08 May 2013

Long Haul Into the New Day

Henry Mosler, attributed (1841–1920)
The Lost Cause
Oil on canvas
19¾ x 26 13/16 inches 
I have been mostly bedridden for three days. Some kind of allergic reaction to Spring or a bad cold. Mustering every ounce of strength, I went out yesterday to vote and to pick up a few more gallons of juice. The weather was warm and light-flooded. The scene at the fire station -- the traditional site for mayoral and aldermanic elections here -- reminded me of New Orleans Jazz Fest, minus the music. A crowd of Holly Springs residents as large as lined the streets for last Fall's Founder's Day parade, most of them carrying signs for their candidate of choice and calling out encouragements and persuasions to arriving voters. Such energy and enthusiasm! I wondered if they were getting paid for their efforts.

Lots of people lounged in lawn furniture with beverages. I spotted two grills, smoking. It was a lively, milling crowd and the air rang with a muscular happiness I have not witnessed here:  people calling out to neighbors and friends, laughter, excitement....  After two days alone, there was something surreal about the experience for me. I was walking through a dream.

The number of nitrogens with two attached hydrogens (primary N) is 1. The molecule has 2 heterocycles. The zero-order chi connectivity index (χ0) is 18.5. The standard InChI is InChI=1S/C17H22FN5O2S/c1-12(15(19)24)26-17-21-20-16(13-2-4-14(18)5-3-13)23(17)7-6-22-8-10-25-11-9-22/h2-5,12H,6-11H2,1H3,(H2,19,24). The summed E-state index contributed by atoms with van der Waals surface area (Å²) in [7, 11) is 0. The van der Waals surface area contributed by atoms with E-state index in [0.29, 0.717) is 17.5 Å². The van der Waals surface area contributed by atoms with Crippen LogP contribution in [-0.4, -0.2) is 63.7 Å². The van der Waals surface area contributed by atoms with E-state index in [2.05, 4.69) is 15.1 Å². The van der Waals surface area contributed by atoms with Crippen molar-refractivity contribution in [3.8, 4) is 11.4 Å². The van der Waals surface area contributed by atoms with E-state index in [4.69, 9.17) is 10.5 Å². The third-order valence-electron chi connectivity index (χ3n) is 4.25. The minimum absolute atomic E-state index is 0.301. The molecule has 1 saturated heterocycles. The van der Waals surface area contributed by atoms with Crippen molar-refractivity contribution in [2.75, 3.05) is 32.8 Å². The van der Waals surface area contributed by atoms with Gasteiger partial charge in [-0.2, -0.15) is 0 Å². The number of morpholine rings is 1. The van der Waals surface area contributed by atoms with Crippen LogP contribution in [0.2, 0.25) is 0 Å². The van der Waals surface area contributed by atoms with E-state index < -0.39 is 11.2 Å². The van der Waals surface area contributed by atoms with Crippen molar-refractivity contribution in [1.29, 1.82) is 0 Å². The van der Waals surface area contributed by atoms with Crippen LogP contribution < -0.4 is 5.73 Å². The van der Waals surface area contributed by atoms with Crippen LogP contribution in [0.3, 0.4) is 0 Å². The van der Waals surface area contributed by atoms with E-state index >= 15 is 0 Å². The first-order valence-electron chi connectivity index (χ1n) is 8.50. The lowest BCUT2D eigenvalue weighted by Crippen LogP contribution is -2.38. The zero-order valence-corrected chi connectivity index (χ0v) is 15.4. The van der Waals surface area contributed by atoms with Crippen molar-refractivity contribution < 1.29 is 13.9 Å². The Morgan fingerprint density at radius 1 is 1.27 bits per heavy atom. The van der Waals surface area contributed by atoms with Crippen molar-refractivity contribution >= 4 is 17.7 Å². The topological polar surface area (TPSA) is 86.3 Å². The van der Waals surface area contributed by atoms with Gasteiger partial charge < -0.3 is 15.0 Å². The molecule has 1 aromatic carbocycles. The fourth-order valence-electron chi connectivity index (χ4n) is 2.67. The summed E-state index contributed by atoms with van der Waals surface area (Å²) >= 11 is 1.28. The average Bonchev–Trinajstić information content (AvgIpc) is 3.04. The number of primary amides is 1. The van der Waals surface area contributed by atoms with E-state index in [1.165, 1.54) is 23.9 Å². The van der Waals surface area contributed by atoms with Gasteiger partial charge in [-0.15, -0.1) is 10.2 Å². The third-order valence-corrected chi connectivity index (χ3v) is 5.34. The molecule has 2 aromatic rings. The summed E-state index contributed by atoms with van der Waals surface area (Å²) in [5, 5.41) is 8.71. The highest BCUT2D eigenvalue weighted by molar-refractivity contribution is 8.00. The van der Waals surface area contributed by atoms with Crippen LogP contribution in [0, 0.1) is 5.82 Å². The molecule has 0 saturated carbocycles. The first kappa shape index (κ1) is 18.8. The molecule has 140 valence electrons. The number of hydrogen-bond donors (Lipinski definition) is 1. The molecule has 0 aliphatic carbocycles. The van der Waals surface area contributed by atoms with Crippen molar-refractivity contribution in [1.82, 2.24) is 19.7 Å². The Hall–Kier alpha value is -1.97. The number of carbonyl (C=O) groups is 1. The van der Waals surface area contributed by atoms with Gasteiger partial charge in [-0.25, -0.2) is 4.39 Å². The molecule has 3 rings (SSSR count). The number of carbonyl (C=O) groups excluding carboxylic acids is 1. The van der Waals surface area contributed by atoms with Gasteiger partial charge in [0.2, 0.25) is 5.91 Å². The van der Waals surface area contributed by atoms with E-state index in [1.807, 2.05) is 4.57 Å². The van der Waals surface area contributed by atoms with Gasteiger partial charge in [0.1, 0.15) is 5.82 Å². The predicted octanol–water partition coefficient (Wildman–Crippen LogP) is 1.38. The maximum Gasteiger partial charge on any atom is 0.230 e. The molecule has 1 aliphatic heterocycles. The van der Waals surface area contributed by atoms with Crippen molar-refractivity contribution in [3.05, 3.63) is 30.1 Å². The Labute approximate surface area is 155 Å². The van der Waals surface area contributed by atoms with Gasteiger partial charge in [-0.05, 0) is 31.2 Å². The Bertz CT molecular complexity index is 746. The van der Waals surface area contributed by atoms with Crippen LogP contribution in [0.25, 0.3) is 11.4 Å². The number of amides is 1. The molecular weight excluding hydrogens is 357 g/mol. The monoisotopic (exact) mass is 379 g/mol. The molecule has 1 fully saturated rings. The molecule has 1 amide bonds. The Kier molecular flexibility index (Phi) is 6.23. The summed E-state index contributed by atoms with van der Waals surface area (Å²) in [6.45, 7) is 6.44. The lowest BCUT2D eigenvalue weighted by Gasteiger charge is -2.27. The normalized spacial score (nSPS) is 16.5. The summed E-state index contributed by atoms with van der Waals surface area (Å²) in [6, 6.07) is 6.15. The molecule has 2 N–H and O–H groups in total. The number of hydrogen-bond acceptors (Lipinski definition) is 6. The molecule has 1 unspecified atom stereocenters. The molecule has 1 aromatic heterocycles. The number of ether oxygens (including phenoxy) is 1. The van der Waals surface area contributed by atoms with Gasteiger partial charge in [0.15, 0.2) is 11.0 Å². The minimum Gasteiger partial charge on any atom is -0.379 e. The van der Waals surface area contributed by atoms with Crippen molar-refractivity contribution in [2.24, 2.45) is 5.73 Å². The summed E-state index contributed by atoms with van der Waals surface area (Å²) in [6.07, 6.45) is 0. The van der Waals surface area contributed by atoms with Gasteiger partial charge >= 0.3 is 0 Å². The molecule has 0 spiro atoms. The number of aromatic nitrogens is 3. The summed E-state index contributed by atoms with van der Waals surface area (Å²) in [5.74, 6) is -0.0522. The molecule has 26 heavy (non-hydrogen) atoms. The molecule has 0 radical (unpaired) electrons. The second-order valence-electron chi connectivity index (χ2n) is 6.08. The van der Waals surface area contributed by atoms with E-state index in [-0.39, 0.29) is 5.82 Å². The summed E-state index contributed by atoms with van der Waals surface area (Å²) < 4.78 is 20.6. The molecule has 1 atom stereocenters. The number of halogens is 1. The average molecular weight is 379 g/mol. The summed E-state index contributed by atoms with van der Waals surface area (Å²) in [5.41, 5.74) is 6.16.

"It's voting day!" a man shouted at me as I got out of my car. "Yes, I know. That's why I'm here," I responded. He was holding a "Kelvin Buck for Mayor" sign and pointed to it and smiled. "Don't forget!" he cried and then, visibly having a second thought, he crossed the street to speak with me. "You gotta vote for Kelvin. And then don't forget about Liddy and Mark Miller. We gotta get these white folks in here so we can get something done!" "Well, I'm a Buck supporter and I like those guys, too, but it's not about skin color for me...." I told him. As I walked away, "OK. OK now. Stop and talk to me when you come out."

Kelvin Buck was standing at the entrance talking earnestly with an older woman. I gave him a quick hug and whispered "Good luck!" as I passed. When I exited the building after voting, he was nowhere in sight but the incumbent, Andre DeBerry was mingling in a small group just east of the entrance. I raised my hand to wave but he didn't wave back. Maybe he didn't see me....

"Hey, Mercedes!" a voice rang out. I turned to see Anthony sitting on the passenger side of the cab of a huge white pick-up truck. I'd met him a few weeks ago outside the post office and had an uncommonly riveting conversation for three quarters of an hour. I smiled and approached the truck. "Hey! How are ya?" I greeted him. "I saw you on TV the other night at the debate," he said. "Girl, you're good for Holly Springs. You gotta keep asking those questions and pushing these folks."